Of 19 complaints submitted to the Internal Affairs Division of the Joplin Police Department in the first quarter of this year — about twice as many as in the same period a year ago — only three originated with the public.
Sixteen of the complaints were generated internally, according to a quarterly internal affairs report released this week. Police Chief Lane Roberts views that as a healthy ratio.
“We find if we police ourselves aggressively, we get fewer complaints externally,” Roberts said.
The report states that 13 of the complaints were against sworn officers, while six involved nonsworn employees of the department.
Fifteen of the complaints were sustained following Internal Affairs investigations. Officers or nonsworn employees were exonerated in two cases involving lost equipment and an alleged violation of the law. One complaint involving a purported violation of sick leave was withdrawn and another was determined to be unfounded.
Two alleged violations of law that were sustained through investigations led to the termination of one officer or nonsworn employee, and the resignation of another. A sustained case involving the falsifying of documents also led to a resignation, according to the report.
Roberts would not identify any of the employees involved. But he said the case entailing the falsification of documents did not involve police reports, he said.
“We’re not talking about anything regarding enforcement activities,” Roberts said of that particular complaint.
He also would not discuss the two sustained violations of law that led to a dismissal and a resignation other than to say that they did not entail any alleged police corruption.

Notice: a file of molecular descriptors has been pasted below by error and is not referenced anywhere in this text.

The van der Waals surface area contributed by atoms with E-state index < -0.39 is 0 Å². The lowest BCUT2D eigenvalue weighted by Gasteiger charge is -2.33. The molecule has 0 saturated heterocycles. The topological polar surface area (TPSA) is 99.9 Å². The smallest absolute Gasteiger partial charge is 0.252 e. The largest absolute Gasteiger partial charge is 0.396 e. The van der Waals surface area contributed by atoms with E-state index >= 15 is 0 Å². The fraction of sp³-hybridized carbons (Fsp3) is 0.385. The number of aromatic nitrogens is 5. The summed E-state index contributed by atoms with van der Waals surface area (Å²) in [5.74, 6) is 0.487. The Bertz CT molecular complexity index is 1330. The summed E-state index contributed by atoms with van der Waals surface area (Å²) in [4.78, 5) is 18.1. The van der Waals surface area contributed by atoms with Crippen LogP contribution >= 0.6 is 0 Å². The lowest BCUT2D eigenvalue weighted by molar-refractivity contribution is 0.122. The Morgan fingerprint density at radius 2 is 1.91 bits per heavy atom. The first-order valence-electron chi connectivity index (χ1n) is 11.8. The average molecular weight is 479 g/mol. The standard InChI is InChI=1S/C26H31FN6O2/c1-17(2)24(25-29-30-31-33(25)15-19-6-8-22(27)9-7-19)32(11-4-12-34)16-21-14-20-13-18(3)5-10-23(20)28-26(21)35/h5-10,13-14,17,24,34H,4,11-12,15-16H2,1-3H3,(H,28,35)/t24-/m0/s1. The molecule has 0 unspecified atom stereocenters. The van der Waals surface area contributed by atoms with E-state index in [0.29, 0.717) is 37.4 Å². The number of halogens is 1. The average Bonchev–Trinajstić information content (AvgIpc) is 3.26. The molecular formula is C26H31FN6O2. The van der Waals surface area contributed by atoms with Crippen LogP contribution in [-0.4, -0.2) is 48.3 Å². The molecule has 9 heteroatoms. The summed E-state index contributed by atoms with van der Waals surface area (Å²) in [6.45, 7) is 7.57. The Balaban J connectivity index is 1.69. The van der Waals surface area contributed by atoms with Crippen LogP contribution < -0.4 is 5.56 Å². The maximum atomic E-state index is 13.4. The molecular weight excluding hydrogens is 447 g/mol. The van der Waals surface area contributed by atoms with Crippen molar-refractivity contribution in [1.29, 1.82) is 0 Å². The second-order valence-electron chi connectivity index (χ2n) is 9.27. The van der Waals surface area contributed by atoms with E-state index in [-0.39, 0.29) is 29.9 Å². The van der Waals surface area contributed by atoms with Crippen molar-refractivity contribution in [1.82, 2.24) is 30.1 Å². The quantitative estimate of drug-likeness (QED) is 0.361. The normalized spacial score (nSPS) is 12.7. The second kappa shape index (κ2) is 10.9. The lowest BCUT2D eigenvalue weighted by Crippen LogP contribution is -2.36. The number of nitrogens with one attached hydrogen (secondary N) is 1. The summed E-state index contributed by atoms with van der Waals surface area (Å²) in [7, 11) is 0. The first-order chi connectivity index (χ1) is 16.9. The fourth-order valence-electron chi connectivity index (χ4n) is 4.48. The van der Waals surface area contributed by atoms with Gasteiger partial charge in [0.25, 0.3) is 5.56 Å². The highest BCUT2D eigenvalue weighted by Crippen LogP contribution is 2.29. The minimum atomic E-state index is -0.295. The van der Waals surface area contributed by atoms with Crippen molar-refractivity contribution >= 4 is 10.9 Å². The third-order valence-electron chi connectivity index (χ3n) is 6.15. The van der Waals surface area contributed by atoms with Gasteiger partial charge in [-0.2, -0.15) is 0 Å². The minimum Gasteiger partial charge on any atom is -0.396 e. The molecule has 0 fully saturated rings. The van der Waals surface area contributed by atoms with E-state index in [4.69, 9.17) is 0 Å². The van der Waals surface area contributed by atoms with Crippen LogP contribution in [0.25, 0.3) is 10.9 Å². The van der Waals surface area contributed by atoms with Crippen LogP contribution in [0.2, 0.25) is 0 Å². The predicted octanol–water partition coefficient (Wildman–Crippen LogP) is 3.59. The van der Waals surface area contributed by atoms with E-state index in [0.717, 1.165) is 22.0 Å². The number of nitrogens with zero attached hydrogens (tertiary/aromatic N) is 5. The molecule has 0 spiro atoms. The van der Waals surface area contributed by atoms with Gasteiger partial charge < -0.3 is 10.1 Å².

Other sustained complaints included a firearm safety violation that resulted in a written reprimand, two violations of departmental policies regarding outside employment and property or equipment, both of which led to oral reprimands, and an instance of being missing or late for duty, which drew a written reprimand.
Handled separately from the 19 internal affairs complaints were four accidents involving city vehicles also cited in the report. With two of those accidents, written reprimands were issued. In the other two, counseling was ordered.
The department also released a report on uses of force in the first quarter of the year, showing an increase in the number of incidents involving one or more uses of force compared with a year ago and an increase in the use of Tasers.
While 2,022 arrests made the first quarter of this year represented virtually no increase from the 2,019 made the first three months of 2011, the department’s use of force rate rose from once every 43.89 arrests a year ago to once every 31.59 arrests this year. Those numbers convert to a use of force rate of 3.17 percent this year, compared with 2.2 percent last year.
There were 64 incidents involving one or more uses of force in this year’s first quarter. There were 46 a year ago. Tasers were deployed just eight times in the first quarter of last year but 21 times in the first quarter of 2012.
The police chief finds neither increase alarming. He said the department’s use of force remains “fairly minimal” considering the number of calls for service.
Roberts pointed out that along with the jump in use of Tasers, the report also notes a corresponding decrease in the number of times officers physically took someone to the ground by “hands-on” means, which is more likely to cause injury to the detainee or the officer.
“While the Taser is extremely uncomfortable, it does not leave a permanent injury,” he said.
Service calls drop
The number of calls for service received by the Joplin Police Department in the first quarter of this year fell to 19,439 from 19,987 a year ago. The number of vehicle stops conducted by officers also dropped from 7,050 to 6,659.